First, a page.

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District Energy: Policies & Regulation to Watch

By District Energy posted 03-22-2024 13:45


In 2022 and 2023, the conversation in the energy industry was dominated by the Inflation Reduction Act (IRA) and its impact. The landmark law committed more than $400 billion to clean energy solutions and spurred private investment and activity across the sector. 2024 is already shaping up to be another busy year in the energy sector, and what follows are the policies that IDEA’s Legislative Director and Principal at FVB Energy, Mark Spurr, says district energy professionals need to watch throughout 2024.

Geo-exchange and thermal energy storage tax credits

Because of its massive size, the IRA is taking an extended amount of time to implement, and details of some of the programs associated with the law are still being announced. Recently published proposed implementation rules on investment tax credits (ITCs) addressed treatment of two technologies of great relevance to the district energy industry – geothermal heat pumps (GHP) and thermal energy storage (TES).

The proposed regulations made clear what IDEA had urged -- that the credit for GHP may include a portion of the costs for district energy thermal distribution systems and building systems connected to GHP systems. The amount of credit for pipes and building systems depends on the percentage of thermal energy being produced through GHP.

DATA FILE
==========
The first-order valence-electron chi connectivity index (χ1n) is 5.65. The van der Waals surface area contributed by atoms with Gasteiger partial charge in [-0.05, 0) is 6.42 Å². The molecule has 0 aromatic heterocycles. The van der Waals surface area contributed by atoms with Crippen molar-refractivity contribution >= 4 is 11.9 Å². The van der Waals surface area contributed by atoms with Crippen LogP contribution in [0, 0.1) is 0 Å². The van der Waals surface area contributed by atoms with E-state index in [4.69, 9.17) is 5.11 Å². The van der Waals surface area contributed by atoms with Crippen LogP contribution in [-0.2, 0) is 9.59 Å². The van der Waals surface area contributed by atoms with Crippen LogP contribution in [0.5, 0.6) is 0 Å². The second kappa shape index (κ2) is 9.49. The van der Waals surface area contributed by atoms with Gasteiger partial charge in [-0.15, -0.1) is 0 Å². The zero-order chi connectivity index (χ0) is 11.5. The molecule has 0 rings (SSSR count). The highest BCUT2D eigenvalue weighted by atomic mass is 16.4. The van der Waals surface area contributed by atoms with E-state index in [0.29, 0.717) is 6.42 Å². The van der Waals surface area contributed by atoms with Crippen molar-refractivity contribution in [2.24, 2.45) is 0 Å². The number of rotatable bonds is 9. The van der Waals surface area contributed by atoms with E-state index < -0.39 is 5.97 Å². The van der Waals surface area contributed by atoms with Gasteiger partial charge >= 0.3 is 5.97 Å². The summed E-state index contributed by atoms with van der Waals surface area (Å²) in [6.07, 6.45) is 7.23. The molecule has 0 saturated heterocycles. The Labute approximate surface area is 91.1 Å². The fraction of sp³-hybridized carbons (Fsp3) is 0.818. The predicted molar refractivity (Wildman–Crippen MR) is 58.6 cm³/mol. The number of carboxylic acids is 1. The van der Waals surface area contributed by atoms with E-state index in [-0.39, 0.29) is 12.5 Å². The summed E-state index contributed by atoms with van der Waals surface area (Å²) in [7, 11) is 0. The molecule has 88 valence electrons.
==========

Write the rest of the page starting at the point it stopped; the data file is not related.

Although the wording of the IRA and the proposed regulations appear to also include a portion of the costs of thermal distribution systems and building systems connected to TES, this was not made explicit. IDEA will be pressing for specific recognition of these costs.

The proposed regulations did explicitly state that TES costs include systems to produce energy to charge TES. IDEA is seeking to make explicit that such costs include, for example, electric chillers or boilers that produce chilled water or hot water for storage.

For more information regarding the recently published proposed regulations, see our recent blog post on IRA Guidance.

Through the rest of this year, we can expect to see several announcements from the federal governments on tax credits associated with the IRA, including on credits for clean electricity, nuclear power and carbon sequestration.

Energy policies at the local level

It’s also shaping up to be an active year - not just at the federal level, but at the local level as well. The two cities to watch in terms of decarbonization laws in 2024 and beyond are New York City and Boston.

Local Law 97

In New York, all eyes have been on Local Law 97 since it took effect on January 1st, 2024. The law establishes carbon emission limits for the city’s largest buildings. It mandates that any building over 25,000 square feet will have to meet certain energy efficiency requirements and greenhouse gas limits and will face an annual financial penalty of $268 per ton of CO2 equivalent over the limit. The limits get stricter in 2030.

According to an analysis the city conducted in 2022, 11% of buildings required to comply with the law exceeded emissions limits for the 2024-2029 compliance period, and 63% exceeded limits for the 2030-2034 period.